Home Town News: William Allen White and the Emporia Gazette

By Sally Foreman Griffith | Go to book overview
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The Education of a "Somebody"

There is another man in town they call Pap. He wears a stove pipe hat and carries a cane, and weighs (since the event) eight hundred pounds. He talks of sending the "young man" down on "Warnut" to take charge of the branch store. 1

Thus did the Emporia News take notice of the birth of a son to Mary Hatten and Allen White on February 10, 1868. To a modern reader this birth announcement seems strangely lacking--it mentions no names, reports none of the vital statistics, and overlooks the child's mother entirely. Yet it is a revealing introduction to the world into which William Allen White, the son in question, had been born and in which he would grow to manhood. The men and women in this world would be young Will's models of how to act and what to believe.

The United States had just begun the most dramatic stage of its transformation from an agrarian to an industrial society. By 1900 the American economy would be dominated by giant national corporations, its people increasingly clustered in large cities. But in 1868 most Americans lived on farms or in small towns like Emporia, a community of five hundred inhabited by small-scale businessmen, artisans, and farmers. This world was founded on personal, face-to-face relationships. In such a world, personal identity was in many ways a public product. Just as the News could indicate the man, Dr. Allen White, merely by describing his customary attire, the individual self was defined by how one looked and behaved to others. Identity was the product of countless encounters with and judgments by friends, acquaintances, and neighbors. It was far from the world of autonomous, self- willed individuals posited by some social theorists and historians as characteristic of nineteenth-century America. 2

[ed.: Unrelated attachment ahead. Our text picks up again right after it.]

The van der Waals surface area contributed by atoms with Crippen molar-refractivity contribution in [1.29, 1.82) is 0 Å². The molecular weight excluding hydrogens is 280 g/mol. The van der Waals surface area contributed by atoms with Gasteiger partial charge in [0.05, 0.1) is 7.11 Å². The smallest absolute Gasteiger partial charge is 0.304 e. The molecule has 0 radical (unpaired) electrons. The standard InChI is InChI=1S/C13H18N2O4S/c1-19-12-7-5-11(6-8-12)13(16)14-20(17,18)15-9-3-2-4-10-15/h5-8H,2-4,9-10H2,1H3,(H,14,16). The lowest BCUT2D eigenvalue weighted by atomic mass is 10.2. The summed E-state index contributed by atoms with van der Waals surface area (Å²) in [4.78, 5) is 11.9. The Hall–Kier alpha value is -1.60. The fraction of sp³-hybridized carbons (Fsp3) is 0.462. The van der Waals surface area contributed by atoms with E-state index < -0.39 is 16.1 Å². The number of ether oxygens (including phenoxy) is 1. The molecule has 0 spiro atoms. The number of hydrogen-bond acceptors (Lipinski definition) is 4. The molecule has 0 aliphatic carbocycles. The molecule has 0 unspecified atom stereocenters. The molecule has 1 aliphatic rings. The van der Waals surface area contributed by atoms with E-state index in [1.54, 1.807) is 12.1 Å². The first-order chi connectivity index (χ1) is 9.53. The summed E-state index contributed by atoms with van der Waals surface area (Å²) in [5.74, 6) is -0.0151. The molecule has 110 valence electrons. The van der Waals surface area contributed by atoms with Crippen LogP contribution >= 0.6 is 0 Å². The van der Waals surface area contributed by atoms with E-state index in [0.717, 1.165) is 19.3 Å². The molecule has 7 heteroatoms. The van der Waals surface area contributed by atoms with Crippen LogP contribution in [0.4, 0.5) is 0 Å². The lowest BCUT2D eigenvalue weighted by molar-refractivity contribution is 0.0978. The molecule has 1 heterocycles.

In such a world people learned the really important local news by word of mouth. Because the News, a weekly paper, came out several days after the birth in the White family, the facts would already have been widely known. Consequently, the paper provided commentary instead. It jocularly underlined the meaning of the event for the community: "Doc" White, in becoming a father, had moved to a new stage in life-hence the reference to his even greater than usual "weigh[t]" under new responsibilities and his solemn plans for the future.

The small-town newspaper in the nineteenth cenutry followed few of the


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